Ohlone Wilderness Trail part 1: Stanford Ave to SF Water District land

stats box

This hike was the first stage in a new adventure: hiking the Ohlone Wilderness Trail, a regional trail connecting Mission Peak Regional Preserve, Sunol Regional Wilderness, Ohlone Regional Wilderness, and Del Valle Regional Park. All of these parks are in the East Bay Regional Park District system. The idea of the EBRPD regional trails is that they are longer trails that connect important regional parks, sometimes crossing non-park areas. In this case the non-park areas are on San Francisco Water District land.

The Ohlone Wilderness Trail is 28 miles long and the middle sections especially are typically accessed via a backpacking through hike. A permit is required and is available at two of the trailheads as well as through the EBRPD office. It includes a detailed map, elevation information, and a description of the trail and highlighted landmarks. It’s good for one year and only costs $2.

I am attempting to hike the trail as day hikes, since I choose not to backpack. Trailheads are at the Stanford Ave trailhead for Mission Peak Regional Preserve, in Sunol Regional Wilderness, and at Del Valle Regional Park. It is about 8.5 miles between the Mission Peak and Sunol trailheads and nearly 20 miles between Sunol and Del Valle. The location of the trailheads means that there is a 20-mile section of trail with no intermediate access. In order to experience the entire trail, I will need to do a 20-mile hike with a pre-arranged car shuttle. Or I could do two 20-mile out-and-back hikes.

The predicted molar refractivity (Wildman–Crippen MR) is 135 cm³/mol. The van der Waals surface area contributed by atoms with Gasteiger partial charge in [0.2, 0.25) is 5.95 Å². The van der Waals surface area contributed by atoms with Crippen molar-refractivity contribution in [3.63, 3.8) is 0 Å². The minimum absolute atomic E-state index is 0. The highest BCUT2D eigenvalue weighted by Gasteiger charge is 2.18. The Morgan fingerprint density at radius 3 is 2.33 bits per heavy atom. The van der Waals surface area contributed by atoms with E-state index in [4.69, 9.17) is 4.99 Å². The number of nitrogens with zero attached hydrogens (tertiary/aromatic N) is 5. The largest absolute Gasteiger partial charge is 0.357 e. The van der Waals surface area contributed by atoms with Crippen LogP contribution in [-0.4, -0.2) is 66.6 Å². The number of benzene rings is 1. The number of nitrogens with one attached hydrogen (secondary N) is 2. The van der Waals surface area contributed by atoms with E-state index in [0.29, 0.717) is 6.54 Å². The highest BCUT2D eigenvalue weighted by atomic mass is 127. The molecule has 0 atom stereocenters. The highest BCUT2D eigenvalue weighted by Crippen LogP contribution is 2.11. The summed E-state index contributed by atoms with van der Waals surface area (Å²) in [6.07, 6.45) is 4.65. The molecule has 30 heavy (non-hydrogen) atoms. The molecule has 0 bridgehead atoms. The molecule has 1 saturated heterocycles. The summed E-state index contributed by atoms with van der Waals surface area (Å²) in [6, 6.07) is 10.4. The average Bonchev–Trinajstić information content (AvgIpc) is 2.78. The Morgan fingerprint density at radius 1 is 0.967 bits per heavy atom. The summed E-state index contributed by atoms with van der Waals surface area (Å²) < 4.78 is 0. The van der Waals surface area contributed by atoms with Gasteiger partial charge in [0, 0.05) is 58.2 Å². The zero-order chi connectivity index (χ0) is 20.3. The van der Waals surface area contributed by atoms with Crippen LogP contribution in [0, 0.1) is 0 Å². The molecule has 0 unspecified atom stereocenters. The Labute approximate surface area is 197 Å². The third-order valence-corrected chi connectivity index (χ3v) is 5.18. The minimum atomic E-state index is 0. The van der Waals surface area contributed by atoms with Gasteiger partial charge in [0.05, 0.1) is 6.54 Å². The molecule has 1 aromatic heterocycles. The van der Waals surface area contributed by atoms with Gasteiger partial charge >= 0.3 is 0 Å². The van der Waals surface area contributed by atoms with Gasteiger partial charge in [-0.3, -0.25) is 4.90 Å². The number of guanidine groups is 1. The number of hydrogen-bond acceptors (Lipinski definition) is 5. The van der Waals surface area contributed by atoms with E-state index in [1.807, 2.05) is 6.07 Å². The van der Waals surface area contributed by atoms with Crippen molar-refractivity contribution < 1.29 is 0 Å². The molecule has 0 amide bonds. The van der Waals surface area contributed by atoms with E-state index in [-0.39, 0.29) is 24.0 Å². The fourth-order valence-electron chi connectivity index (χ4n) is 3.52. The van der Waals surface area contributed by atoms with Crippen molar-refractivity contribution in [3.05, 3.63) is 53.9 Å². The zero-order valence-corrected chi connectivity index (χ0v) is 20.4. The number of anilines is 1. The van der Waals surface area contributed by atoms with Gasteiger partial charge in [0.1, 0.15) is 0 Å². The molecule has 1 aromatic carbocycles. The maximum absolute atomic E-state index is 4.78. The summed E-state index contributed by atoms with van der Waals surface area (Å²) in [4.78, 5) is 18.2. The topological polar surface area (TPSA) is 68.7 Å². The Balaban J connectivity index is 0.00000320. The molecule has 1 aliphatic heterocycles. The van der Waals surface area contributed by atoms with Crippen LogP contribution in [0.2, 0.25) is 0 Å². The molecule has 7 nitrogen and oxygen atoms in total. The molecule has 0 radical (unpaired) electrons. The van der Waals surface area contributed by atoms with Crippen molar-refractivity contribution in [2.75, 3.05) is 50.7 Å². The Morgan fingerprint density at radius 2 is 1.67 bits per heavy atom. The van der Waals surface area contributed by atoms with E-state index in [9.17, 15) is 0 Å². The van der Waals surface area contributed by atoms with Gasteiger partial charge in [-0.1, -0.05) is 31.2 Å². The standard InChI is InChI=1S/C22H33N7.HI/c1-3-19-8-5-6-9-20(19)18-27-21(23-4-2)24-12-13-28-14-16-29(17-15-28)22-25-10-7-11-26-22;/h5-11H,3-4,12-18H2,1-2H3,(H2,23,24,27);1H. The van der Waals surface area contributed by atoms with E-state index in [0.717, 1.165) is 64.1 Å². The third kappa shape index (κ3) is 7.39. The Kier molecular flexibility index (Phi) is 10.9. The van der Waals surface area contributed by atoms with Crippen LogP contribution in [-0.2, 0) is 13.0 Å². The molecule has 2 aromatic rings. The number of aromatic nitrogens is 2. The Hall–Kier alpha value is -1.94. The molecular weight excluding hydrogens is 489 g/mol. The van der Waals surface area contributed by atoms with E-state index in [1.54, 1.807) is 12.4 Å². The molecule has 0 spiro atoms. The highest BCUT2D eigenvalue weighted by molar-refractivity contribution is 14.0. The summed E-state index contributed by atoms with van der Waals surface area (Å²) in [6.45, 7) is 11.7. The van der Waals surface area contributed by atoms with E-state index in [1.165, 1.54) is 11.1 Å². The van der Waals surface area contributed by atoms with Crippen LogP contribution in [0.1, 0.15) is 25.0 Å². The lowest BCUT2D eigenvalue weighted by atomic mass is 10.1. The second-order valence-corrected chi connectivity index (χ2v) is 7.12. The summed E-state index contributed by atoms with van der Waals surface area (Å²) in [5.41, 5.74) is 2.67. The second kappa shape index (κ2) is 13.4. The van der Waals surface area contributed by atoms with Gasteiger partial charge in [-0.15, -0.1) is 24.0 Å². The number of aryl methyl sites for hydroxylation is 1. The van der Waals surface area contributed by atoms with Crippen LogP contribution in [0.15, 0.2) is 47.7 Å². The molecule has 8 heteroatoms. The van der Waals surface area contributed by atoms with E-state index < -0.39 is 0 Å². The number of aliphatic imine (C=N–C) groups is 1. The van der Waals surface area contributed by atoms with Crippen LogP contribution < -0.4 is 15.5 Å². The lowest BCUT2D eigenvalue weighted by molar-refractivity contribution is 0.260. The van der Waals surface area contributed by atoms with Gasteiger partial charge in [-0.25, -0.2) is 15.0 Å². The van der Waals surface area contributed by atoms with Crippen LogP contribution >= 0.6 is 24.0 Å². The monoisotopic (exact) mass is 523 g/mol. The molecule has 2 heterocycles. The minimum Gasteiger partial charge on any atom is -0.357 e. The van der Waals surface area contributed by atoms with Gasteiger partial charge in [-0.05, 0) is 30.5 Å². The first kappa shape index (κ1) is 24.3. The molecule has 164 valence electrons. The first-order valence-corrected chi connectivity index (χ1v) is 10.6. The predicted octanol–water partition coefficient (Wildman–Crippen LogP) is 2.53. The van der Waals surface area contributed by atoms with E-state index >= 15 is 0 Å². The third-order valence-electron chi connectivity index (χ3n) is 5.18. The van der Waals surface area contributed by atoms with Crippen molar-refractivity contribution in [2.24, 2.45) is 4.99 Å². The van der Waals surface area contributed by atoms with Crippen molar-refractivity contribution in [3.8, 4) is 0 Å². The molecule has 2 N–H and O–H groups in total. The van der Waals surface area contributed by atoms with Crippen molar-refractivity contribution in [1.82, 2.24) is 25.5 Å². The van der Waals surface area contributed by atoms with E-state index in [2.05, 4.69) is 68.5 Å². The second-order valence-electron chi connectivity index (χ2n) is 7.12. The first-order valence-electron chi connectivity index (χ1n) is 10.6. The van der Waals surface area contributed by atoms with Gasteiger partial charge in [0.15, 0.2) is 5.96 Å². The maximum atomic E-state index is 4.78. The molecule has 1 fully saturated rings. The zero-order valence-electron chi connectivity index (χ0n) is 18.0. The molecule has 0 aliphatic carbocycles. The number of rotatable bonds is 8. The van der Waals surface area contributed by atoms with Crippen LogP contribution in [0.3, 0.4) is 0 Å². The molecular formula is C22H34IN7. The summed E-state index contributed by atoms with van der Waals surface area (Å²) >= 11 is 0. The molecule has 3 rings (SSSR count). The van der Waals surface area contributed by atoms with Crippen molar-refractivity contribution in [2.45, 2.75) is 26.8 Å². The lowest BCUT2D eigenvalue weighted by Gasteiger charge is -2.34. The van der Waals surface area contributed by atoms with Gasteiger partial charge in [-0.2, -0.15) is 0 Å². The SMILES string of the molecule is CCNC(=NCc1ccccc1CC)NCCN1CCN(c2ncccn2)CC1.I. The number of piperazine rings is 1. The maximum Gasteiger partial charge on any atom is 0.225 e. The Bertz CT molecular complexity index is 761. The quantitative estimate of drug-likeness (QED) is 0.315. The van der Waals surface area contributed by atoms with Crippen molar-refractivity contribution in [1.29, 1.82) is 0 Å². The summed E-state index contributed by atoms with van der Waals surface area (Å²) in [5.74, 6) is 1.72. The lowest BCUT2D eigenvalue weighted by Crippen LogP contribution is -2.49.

For this first section, I started at the Stanford Ave trailhead and followed the trail all the way through Mission Peak Regional Preserve and about 1 mile into the adjacent San Francisco Water District land, covering 4.6 miles of the Ohlone Wilderness Trail. On my outbound hike I skipped going to the top of Mission Peak, and on the return trip I hiked Peak Trail up-and-over Mission Peak: something I’ve wanted to do since I “discovered” that there is actually a trail down the southeast side of Mission Peak. On the GPS track, the orange dot at the left indicates my parking spot about ¼ mile from the Stanford Ave trailhead. That was the nearest available parking spot on a weekday – on weekends, parking fills up early and stays full all day long.

GPS track

GPS track

The elevation profile emphasizes that the hike from Stanford Ave to the top of Mission Peak entails a climb of slightly over 2000 vertical feet in about 3 miles.

Elevation profile

Elevation profile

I have hiked up Mission Peak numerous times previously, including one hike that was a segment hike of the Bay Area Ridge Trail. However, this was the first time that I have hiked out of Mission Peak Regional Preserve along the Ohlone Wilderness Trail. So about 1.5 miles of trail were new for me. All the rest of the Ohlone Wilderness Trail will be new for me.